Wednesday, January 16, 2013

GMO's, Science, and the Burden of Proof

Environmentalist Mark Lynas has created big waves among foodies recently by making an about-face on genetically modified foods (

He got to a point where he noted a discrepancy between his activism on climate change, where he was arguing that the broad scientific consensus ought not be ignored, and his activism on GMO food, where he was part of a group that held the broad scientific consensus on the safety of GMO's in deep suspicion. He begin to see the same insularity and circularity in the anti-GMO arguments that he saw among climate change sceptics.

I have not followed the GMO debates closely, but would generally be suspicious of these “Frankenfoods,” a phrase Lynas himself once helped to coin. But I found Lynas' readiness to change his mind based on the evidence admirable. The intellectual rigour that does not allow scientists to pick and choose the results that suit their biases is something we should all aspire to.

Being doctrinaire about GMO food may be precluding some valuable advances. For example, I know that Wes Jackson of the Land Institute has speculated whether GM methods could help in the quest for perennial strains of grain crops. The heavy reliance on annual crops which have to be tilled under every single year has long been a detriment to agricultural soils. Nature keeps the ground covered. Could GM help us do that, and still let us eat grains?

But as little as I know about the GMO science, I feel able to draw some distinctions between climate science and GMO science. I think one can argue that they ask different kinds of questions.

What is the question that climate science has been trying to answer? The questions, as I have understood them, are:
  1. Is the world's climate changing?
  2. Is there a link between human-caused emissions of so-called greenhouse gases and this change?
The evidence, as it has come in from many independent studies across the globe, has been overwhelmingly weighted to answer these two questions in the affirmative.

What is the question the GMO science has been trying to answer? The question has been, are GMO's safe? It strikes me right off the bat that this is a much broader question than the two questions above. Do we mean by this, “Will humans get noticably sick if they eat GMO food?” If so, I can imagine that this question could be answered in the negative, and still leave out many other questions of safety.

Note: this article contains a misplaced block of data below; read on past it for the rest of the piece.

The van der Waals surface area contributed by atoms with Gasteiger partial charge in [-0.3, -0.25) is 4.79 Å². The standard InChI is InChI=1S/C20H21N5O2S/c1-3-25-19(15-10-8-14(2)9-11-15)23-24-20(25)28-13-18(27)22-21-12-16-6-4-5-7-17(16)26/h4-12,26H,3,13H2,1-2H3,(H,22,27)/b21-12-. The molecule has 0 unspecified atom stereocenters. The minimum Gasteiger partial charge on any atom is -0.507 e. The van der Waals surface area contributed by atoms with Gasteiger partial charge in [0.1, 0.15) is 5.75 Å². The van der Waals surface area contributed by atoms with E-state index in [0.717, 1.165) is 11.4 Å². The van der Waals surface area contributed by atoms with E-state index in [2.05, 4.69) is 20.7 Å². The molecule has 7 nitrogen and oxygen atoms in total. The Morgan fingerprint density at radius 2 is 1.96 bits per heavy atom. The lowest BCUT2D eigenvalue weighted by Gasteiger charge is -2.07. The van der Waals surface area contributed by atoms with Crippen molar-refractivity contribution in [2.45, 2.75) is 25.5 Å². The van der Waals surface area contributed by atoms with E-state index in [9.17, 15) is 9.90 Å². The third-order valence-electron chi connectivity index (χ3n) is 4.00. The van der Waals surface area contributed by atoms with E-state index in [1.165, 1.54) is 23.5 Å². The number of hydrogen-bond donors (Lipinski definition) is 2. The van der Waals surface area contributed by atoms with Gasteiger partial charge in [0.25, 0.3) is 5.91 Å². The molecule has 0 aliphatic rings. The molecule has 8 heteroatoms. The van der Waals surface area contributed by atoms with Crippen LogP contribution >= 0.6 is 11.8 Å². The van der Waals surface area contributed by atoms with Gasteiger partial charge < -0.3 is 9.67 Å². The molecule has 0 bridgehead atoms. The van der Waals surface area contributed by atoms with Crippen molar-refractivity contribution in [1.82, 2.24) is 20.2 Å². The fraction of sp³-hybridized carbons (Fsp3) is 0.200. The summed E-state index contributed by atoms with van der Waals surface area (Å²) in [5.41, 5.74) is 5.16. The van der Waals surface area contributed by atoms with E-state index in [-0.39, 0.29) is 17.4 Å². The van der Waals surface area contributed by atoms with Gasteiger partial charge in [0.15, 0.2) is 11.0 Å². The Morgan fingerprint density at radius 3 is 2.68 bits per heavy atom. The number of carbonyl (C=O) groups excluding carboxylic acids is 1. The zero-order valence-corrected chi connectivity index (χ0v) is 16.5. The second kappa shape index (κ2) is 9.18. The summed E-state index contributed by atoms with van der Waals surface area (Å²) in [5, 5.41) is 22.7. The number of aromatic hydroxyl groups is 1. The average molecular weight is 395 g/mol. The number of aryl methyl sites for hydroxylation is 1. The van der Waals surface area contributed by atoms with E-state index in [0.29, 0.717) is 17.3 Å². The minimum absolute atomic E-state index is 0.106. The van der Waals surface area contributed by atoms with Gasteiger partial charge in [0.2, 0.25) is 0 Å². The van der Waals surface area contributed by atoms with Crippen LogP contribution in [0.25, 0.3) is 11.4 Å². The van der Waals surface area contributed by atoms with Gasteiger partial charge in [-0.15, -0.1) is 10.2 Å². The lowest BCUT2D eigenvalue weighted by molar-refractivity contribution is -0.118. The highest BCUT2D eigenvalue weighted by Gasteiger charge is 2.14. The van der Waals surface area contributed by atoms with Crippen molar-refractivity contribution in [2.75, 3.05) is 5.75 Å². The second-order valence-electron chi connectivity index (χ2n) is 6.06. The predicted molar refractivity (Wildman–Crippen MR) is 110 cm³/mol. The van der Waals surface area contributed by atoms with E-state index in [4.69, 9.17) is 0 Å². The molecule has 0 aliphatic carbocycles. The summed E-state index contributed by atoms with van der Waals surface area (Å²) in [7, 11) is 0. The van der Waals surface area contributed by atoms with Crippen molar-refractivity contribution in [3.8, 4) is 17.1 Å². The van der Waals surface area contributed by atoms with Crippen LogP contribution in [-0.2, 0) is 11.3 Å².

The pattern of agricultural research and development has generally been to propose narrow solutions to narrow problems (e.g. profitability, productivity, pest control) and to review the results in a context that excludes broader factors of health: e.g. Soil erosion, nutrient run-off, watershed pollution, biodiversity depletion, rural depopulation, etc.) If the research on GMO's was broad enough in scope to take all such vital factors into consideration, it would be a first in “agri-tech.”

As arduous and massive as the research efforts on climate science have been, it seems to me that the burden of proof for establishing that a human activity is causing harm in the natural world is orders of magnitude smaller than the burden of proof for establishing that a human activity is not causing harm in the natural world. We live in a world that is deeply complex and interconnected. The fact that we lack the scientific methodology to trace how the wingbeat of a butterfly can be the beginning of a hurricane does not make this inherited wisdom saying untrue.

A case in point: Colony collapse disorder - the problem of honey bees disappearing by the millions and never returning to their hives - remains a complex and so far unsolved problem. If unmitigated, it threatens around 40% of the world's food crops, which rely on bee pollination. This dire problem is almost certainly multi-factorial. The broad application of insecticides and the disruptive annual transportation of 3/4 of the US honeybee population in and out of the monocultured almond groves of California are among the suspected stressors, but GMO's have not been ruled out. Studies point to sublethal effects on honeybees from exposure to GMO pollen, affecting feeding and learning behaviours. Not enough to kill a bee perhaps, but quite possibly enough to affect colony viability. It begs the question, what is meant by “safe?”

In this multi-pronged attack from a variety of known, suspected and unknown stressors, how large or small of a factor is GMO in colony collapse disorder? This would be difficult enough to say. To say with any confidence that GMO's are not at all a factor in this problem seems very premature. Science admits we do not fully understand the causes. How then can we already rule out GMO as a suspect?

Then there are other questions, which science does not ask. Questions like: Does GMO food overly concentrate the control of the world's food system in the hands of a few multi-nationals? How is it eroding local self-determination, locally adapted foodways, local culture? Are these losses worth the gains? Are we helping or hurting poor farmers by flooding markets with another cheap food that requires high technology and very few farmers? These are not scientific, but moral questions. No doubt there are sciences that can furnish us with data that could make our moral wrestling well-informed, but the wrestling remains to be done, in the arenas of culture and conscience. The laboratories cannot tell us everything we need to know.

To conclude with Mark Lynas that the debate on GMO foods is “over” seems to me to reduce that debate to the narrowest of questions. While there may be some sense in which GMO's have been scientifically demonstrated to be “safe,” they may yet prove to be harmful to much that is rightly held dear.

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